David Rohlander, Author The CEO Code: Create a Great Company and Inspire People to Greatness with Practical Advice from an Experienced Executive, Talks Training for Success on James Lowe's Syndicated Jiggy Jaguar Radio Show. A successful Vietnam War fighter pilot, David Rohlander went on to a become a business leader and from his decades of experience in both fields he created a terrific guidebook to help those looking for success and improvement in their lives.
About The CEO Code:
Broken down into three sections, Communication, Execution and Operations, David Rohlander's The CEO Code contains a series of questions at the end of each chapter in Take Time to Reflect pages that consist of seven questions. Each of the three sections, or Parts, consists of five chapters. Part 1, Communication, is broken down into the following chapters: Trust, Respect, Understanding, Empathy and Resolution.
Rohlander, who flew 208 combat missions as a fighter pilot over Vietnam in 1967, begins the book with Communication because it is the foundation upon which all else rests and, as he states in first lines of the book, "effective communication takes more than talent, it is an art" Building a leader requires the ability to "relate to people" and he shares his insights on "how to read people as part of the understanding required for effective leadership and communication"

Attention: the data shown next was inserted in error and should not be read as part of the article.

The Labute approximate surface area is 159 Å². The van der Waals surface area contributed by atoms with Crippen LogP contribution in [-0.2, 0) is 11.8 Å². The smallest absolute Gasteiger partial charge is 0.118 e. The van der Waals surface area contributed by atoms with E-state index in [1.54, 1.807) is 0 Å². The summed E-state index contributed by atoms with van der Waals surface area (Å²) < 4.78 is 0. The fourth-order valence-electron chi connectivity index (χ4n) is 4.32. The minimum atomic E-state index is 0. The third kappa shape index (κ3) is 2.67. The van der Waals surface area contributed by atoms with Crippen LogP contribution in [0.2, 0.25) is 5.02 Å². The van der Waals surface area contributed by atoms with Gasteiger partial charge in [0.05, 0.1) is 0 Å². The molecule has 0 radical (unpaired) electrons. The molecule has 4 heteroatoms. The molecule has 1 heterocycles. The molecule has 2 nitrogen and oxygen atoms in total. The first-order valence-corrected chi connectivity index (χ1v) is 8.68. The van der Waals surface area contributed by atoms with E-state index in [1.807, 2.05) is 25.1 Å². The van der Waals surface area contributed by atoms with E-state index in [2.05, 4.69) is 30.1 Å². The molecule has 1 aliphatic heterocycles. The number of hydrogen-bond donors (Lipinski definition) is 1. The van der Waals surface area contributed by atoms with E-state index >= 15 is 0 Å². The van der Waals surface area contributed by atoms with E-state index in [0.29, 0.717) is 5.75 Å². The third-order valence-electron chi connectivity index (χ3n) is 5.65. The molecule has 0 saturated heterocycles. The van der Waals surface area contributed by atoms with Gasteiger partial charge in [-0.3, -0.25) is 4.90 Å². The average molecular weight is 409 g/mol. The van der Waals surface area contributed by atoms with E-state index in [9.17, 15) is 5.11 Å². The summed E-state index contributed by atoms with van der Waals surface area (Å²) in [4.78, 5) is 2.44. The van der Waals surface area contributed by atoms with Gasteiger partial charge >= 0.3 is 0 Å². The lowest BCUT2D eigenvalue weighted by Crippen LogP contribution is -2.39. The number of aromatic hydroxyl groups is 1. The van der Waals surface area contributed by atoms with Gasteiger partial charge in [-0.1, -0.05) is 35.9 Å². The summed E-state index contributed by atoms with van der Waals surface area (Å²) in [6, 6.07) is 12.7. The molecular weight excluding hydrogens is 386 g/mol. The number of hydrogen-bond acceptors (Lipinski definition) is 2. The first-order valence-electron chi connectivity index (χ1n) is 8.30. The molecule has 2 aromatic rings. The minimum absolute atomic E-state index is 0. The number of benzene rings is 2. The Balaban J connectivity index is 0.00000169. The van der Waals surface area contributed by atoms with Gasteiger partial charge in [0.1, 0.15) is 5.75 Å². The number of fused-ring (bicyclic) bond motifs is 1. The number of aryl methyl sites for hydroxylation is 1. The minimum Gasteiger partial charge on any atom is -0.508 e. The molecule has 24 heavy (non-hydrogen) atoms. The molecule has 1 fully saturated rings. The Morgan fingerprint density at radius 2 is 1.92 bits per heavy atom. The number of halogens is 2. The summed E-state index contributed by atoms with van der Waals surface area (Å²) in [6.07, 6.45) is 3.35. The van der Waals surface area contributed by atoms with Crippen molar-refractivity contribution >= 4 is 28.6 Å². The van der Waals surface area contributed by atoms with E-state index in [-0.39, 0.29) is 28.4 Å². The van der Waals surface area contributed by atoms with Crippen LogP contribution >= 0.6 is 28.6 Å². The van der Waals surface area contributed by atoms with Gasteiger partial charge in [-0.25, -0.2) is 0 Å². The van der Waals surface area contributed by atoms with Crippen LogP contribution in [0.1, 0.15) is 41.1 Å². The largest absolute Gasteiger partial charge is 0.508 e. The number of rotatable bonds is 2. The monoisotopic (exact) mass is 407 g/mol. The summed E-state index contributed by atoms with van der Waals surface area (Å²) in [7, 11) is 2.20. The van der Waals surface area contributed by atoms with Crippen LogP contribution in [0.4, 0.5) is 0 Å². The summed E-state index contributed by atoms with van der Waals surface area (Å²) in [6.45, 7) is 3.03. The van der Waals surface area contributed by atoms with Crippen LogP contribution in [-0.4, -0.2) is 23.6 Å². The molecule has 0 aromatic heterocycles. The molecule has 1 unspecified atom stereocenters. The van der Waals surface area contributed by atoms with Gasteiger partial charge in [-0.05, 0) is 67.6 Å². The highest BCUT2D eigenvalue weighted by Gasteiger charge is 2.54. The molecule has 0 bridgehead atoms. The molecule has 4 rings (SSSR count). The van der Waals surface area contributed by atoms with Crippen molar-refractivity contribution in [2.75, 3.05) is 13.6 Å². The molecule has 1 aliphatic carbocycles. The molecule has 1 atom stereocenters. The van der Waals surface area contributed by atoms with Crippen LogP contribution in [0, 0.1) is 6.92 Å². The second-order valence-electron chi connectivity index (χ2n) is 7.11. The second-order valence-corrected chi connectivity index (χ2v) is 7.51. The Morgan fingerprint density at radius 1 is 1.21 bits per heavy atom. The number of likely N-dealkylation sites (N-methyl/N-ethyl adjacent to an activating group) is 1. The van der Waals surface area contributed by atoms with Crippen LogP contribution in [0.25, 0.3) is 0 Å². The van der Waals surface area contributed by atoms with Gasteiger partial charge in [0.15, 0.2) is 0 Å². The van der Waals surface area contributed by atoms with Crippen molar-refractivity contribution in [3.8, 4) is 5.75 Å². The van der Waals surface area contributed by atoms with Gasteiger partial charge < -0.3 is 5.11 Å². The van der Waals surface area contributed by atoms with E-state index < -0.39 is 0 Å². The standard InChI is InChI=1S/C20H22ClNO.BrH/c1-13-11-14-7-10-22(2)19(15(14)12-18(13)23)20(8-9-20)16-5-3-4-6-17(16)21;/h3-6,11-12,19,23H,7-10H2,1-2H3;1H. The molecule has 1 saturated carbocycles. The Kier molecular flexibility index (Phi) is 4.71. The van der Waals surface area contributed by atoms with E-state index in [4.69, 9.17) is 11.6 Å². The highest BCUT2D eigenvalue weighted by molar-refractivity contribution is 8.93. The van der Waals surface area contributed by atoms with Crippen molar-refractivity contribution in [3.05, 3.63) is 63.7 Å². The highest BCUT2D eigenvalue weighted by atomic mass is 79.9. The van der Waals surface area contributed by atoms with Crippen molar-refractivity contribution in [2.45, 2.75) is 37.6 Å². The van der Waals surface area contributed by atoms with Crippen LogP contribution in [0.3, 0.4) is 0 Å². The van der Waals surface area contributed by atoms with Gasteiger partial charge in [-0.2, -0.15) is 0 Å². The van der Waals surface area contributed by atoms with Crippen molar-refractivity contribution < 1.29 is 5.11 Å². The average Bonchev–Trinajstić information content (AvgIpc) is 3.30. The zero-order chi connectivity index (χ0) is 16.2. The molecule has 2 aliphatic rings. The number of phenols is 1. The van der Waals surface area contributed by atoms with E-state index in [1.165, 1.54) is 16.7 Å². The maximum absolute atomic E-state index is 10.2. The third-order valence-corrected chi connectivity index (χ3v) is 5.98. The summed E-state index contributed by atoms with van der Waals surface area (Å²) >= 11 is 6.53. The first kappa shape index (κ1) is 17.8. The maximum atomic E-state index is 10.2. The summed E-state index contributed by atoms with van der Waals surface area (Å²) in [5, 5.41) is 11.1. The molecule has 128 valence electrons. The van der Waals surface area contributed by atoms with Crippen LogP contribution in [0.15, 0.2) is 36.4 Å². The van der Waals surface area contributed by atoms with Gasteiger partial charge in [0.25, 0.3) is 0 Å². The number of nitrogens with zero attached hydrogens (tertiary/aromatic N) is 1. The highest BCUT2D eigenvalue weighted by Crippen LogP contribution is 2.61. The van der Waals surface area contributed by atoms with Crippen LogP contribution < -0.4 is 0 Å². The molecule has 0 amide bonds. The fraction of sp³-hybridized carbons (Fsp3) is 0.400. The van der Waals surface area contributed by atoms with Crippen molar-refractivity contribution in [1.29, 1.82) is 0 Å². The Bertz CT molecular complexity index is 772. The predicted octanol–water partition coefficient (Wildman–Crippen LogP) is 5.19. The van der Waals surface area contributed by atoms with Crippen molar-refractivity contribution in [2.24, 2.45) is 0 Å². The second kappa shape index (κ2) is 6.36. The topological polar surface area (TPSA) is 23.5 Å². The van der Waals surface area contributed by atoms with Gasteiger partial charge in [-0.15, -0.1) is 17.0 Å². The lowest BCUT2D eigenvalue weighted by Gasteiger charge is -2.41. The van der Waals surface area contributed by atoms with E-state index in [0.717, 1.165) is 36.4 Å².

Chapters for Part II, Execution, are Action, Repetition, Habits, Attitudes and Feelings, while Part III, Operations, gets into deeper waters with Teams, Delegation, Systems, Accountability, and Rewards. At the outset of Execution, Rohlander states that the “Cycle of Success is a core concept within The CEO Code” as it “explores a proven and practical formula for setting goals and how to structure them so they are positive and enabling.”
Rohlander sets the tone in terms of leadership in Part III, Operations, by likening a well-functioning company to an orchestra. First you need “quality music, then each participant must be in the same place on the score; each player of an instrument must be able and willing to play his or her part. You are the conductor of the orchestra.”
- Training for Success